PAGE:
- Posted March 8, 2012 by
Team iReport featured this story
This iReport is part of an assignment:
Pi Day pie-off
- Jareen, CNN iReport producer
I settled on π(pi)neapple, which not only conveniently has the appropriate sound in the beginning, but also comes in a perfect-for-pi-day circular shape. After peeling, slicing, and coring the pineapple, I used a coffee can to cut each slice into an accurate circular shape. We then laid a string across the diameter of each slice, cutting it to fit, used the string to measure around the circumference of the circle, cutting the circle in a wedge at each end of the string, continuing until left with the .14. For illustrative purposes, we slid a thin slice of rhubarb between the three large sections, and one slightly bigger piece to represent the fraction (even though, technically, that should be pineapple, as it's still a part of pi.)
The pie was made as follows:
4 stalks of rhubarb, cut in about 1 inch pieces
2 fresh pineapples, peeled and cored
1/2 cup demerara sugar
3/4 cup vanilla sugar
3 tablespoons quick tapioca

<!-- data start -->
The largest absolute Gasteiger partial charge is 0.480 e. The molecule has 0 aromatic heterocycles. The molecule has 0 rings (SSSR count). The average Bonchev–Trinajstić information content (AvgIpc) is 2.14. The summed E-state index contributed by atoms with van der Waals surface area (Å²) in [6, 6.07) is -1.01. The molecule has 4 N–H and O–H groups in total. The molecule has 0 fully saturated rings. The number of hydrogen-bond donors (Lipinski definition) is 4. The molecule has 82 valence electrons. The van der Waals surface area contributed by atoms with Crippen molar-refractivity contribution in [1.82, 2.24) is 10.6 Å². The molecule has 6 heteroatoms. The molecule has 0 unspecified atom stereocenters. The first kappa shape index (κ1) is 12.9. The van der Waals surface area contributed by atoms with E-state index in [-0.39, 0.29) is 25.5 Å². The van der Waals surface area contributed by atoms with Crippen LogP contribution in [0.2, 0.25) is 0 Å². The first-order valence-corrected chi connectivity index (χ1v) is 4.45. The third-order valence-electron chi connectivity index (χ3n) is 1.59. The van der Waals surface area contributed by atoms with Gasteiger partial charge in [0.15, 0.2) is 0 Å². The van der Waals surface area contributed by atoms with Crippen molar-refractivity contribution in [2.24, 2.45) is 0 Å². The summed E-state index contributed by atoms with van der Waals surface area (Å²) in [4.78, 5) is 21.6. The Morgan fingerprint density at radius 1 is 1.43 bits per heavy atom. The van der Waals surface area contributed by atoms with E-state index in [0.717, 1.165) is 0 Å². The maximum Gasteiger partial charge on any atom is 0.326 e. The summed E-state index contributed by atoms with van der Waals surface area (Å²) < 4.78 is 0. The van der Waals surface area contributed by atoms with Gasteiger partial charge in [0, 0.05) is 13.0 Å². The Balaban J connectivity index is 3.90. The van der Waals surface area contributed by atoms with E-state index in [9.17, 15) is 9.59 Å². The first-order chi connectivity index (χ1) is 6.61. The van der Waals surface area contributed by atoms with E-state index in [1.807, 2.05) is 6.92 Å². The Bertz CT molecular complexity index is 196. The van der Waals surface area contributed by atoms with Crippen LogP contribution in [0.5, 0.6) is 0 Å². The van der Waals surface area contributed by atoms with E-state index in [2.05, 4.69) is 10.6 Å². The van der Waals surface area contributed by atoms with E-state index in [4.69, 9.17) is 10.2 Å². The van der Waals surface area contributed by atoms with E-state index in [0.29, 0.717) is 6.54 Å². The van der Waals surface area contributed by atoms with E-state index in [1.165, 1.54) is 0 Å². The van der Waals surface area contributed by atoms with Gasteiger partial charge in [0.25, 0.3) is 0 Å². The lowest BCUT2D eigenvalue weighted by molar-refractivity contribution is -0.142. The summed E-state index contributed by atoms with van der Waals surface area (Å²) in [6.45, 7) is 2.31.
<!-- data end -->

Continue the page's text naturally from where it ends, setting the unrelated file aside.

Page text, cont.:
1 piecrust pastry
Sugar for garnish
Line your baking dish with your piecrust, leaving enough overhang to crimp later. Slice 3-6 thin rounds of pineapple to garnish (see introduction) depending on the diameter of your pie plate.
Cut the remaining pineapples into 1 inch chunks, reserving about 1/4-1/3 of one pineapple. Mix the rhubarb, sugar, and pineapple chunks in a bowl to make sure they're thoroughly combined. Add the tapioca and pour into piecrust.
Put the reserved pineapple in the blender, blend smooth and pour over the pie, thoroughly coating the filling.
Place your garnish on the top, sprinkling liberally with sugar. Crimp the piecrust edge decoratively.
Bake in a 350 degree oven for 45-50 minutes, or until the filling is bubbly. Cool thoroughly and enjoy.